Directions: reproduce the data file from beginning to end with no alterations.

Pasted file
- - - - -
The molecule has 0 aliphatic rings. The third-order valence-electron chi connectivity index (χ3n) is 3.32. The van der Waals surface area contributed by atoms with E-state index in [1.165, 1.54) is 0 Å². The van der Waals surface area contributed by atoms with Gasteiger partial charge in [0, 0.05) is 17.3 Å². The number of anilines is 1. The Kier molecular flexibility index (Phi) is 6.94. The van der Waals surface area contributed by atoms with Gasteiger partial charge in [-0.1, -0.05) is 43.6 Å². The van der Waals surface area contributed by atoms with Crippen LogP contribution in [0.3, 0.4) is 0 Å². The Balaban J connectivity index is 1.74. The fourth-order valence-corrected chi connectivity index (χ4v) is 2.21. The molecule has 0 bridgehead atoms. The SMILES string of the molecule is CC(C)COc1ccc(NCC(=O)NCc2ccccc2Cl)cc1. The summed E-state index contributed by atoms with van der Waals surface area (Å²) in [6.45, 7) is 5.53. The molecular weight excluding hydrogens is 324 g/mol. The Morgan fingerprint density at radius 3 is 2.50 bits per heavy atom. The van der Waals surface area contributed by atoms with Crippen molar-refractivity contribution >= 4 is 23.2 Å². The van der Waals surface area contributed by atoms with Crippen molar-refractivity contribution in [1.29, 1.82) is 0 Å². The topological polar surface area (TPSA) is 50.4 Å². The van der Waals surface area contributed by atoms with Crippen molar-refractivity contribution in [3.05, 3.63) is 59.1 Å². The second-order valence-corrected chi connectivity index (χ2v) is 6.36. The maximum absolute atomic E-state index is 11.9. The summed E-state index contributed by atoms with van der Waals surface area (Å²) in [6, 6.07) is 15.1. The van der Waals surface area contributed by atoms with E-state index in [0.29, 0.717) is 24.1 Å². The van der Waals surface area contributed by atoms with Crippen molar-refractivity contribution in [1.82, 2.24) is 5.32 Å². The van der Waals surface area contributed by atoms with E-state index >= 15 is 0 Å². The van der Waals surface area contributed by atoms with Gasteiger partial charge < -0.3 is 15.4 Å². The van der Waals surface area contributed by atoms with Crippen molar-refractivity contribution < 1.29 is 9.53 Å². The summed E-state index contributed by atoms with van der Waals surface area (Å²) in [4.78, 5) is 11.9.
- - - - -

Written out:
The molecule has 0 aliphatic rings. The third-order valence-electron chi connectivity index (χ3n) is 3.32. The van der Waals surface area contributed by atoms with E-state index in [1.165, 1.54) is 0 Å². The van der Waals surface area contributed by atoms with Gasteiger partial charge in [0, 0.05) is 17.3 Å². The number of anilines is 1. The Kier molecular flexibility index (Phi) is 6.94. The van der Waals surface area contributed by atoms with Gasteiger partial charge in [-0.1, -0.05) is 43.6 Å². The van der Waals surface area contributed by atoms with Crippen LogP contribution in [0.3, 0.4) is 0 Å². The Balaban J connectivity index is 1.74. The fourth-order valence-corrected chi connectivity index (χ4v) is 2.21. The molecule has 0 bridgehead atoms. The SMILES string of the molecule is CC(C)COc1ccc(NCC(=O)NCc2ccccc2Cl)cc1. The summed E-state index contributed by atoms with van der Waals surface area (Å²) in [6.45, 7) is 5.53. The molecular weight excluding hydrogens is 324 g/mol. The Morgan fingerprint density at radius 3 is 2.50 bits per heavy atom. The van der Waals surface area contributed by atoms with Crippen molar-refractivity contribution >= 4 is 23.2 Å². The van der Waals surface area contributed by atoms with Crippen molar-refractivity contribution in [1.29, 1.82) is 0 Å². The topological polar surface area (TPSA) is 50.4 Å². The van der Waals surface area contributed by atoms with Crippen molar-refractivity contribution in [3.05, 3.63) is 59.1 Å². The second-order valence-corrected chi connectivity index (χ2v) is 6.36. The maximum absolute atomic E-state index is 11.9. The summed E-state index contributed by atoms with van der Waals surface area (Å²) in [6, 6.07) is 15.1. The van der Waals surface area contributed by atoms with E-state index in [0.29, 0.717) is 24.1 Å². The van der Waals surface area contributed by atoms with Crippen molar-refractivity contribution in [1.82, 2.24) is 5.32 Å². The van der Waals surface area contributed by atoms with E-state index >= 15 is 0 Å². The van der Waals surface area contributed by atoms with Gasteiger partial charge < -0.3 is 15.4 Å². The van der Waals surface area contributed by atoms with Crippen molar-refractivity contribution < 1.29 is 9.53 Å². The summed E-state index contributed by atoms with van der Waals surface area (Å²) in [4.78, 5) is 11.9.